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Brake hold works in the 2020 models when engine turns off due to start stop. Radio, fan, wipers etc still are running. I would not trust it to work if you physically turn the car off in neutral though, assuming you can even do that.
The car wash issue is real however.with so many vehicles using brake hold this could be a real problem, especially the car washes where the driver leaves the car. Just gave it a little test and brake hold disengages after putting car in park and taking the drivers seatbelt off so not an issue for our cars if leaving the car.
 

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If you use car wash with this style of the conveyor make sure Brake Hold is not engaged.
View attachment 137565

I have accidentally forgot that mine was engaged and upon entering in car wash I have noticed that my car started to " jump" meaning those yellow skid wheels that move the car along the wash process have been sliding under the wheels. Vehicle behind me started to honk and flash their lights as telling me something is wrong with that car approaching me from the rear and my completely stopped. I have checked all in spit seconds and disengaged Brake Hold and those car pulling skid wheels started to move my car again while car at my rear was about 3 feet away. After ordeal I parked outside and approached the driver behind me , apologizing of course, and she said that my rear brake lights were lit and my wheels were not rotating as being locked in still position.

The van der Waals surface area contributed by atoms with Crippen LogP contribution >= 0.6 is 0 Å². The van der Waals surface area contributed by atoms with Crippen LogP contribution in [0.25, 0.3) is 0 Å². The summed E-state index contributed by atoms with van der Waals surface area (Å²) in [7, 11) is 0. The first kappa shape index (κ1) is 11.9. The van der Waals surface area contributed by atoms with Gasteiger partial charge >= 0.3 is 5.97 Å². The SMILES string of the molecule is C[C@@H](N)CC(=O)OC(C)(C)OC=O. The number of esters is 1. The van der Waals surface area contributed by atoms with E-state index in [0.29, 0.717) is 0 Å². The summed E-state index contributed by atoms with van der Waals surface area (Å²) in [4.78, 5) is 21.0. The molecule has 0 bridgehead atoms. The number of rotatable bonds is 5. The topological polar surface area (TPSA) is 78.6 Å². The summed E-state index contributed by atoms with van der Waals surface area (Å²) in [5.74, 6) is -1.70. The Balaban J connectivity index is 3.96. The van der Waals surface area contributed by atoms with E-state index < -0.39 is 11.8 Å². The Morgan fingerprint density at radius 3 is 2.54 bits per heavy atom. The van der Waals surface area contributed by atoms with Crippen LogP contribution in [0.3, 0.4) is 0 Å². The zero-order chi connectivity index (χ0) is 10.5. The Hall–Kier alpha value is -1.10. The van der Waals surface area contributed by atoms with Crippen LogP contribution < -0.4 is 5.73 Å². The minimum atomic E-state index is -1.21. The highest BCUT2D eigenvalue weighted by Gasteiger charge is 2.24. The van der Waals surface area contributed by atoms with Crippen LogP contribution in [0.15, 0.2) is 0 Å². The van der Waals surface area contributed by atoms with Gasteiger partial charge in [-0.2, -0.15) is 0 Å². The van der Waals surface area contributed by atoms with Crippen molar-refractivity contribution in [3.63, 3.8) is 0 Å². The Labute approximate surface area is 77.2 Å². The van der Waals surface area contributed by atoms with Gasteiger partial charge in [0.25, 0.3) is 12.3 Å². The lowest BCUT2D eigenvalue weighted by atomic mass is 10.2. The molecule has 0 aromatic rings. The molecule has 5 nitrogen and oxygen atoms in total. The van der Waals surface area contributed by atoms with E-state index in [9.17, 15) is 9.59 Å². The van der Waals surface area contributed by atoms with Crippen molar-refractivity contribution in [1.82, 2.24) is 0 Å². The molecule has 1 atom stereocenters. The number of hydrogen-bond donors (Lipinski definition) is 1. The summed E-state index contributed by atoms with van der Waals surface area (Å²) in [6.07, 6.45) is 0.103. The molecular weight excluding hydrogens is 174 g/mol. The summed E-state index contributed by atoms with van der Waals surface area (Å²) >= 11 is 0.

Lesson learned. Make sure that Brake Hold is NOT engaged when going into car wash or you will get Rear ended and what not on the conveyor .
I stopped using automated car washes years ago. Not always safe plus I used to fine hairline scratches on the hood and trunk of previous cars I owned. Come to find out it was from the cleaning straps that hang and drag across the car. They can contain sand and grit from pick up trucks that 4-wheel out in the dirt/mud.
I now clean my car at home with the new spray on rinseless wash ‘n wax products. After one year of using those products I have no scratches on my car......and an extremely shiny car!
 

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I always wash my vehicles weekly myself when temperatures are near or above freezing, wax twice yearly but in the cold need to use an automatic wash once every 2 weeks or so. This particular conveyor system has not damaged my TSX after nearly 17 years and it is quite pristine or maybe the wax is just protecting it from scratching.
 

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brake hold definitely works in neutral. Unsure why this would be necessary?
Um.. not being on level slope comes to mind.

Personally, there are two features I do not use on my Touring in a static setup (ie: always on): 1) Automatic brake hold. 2) Automatic wipers.

The problem with automated features like these, is you tend to forget about them, and they do have a few corner cases where they can cause trouble with car washes topping the list.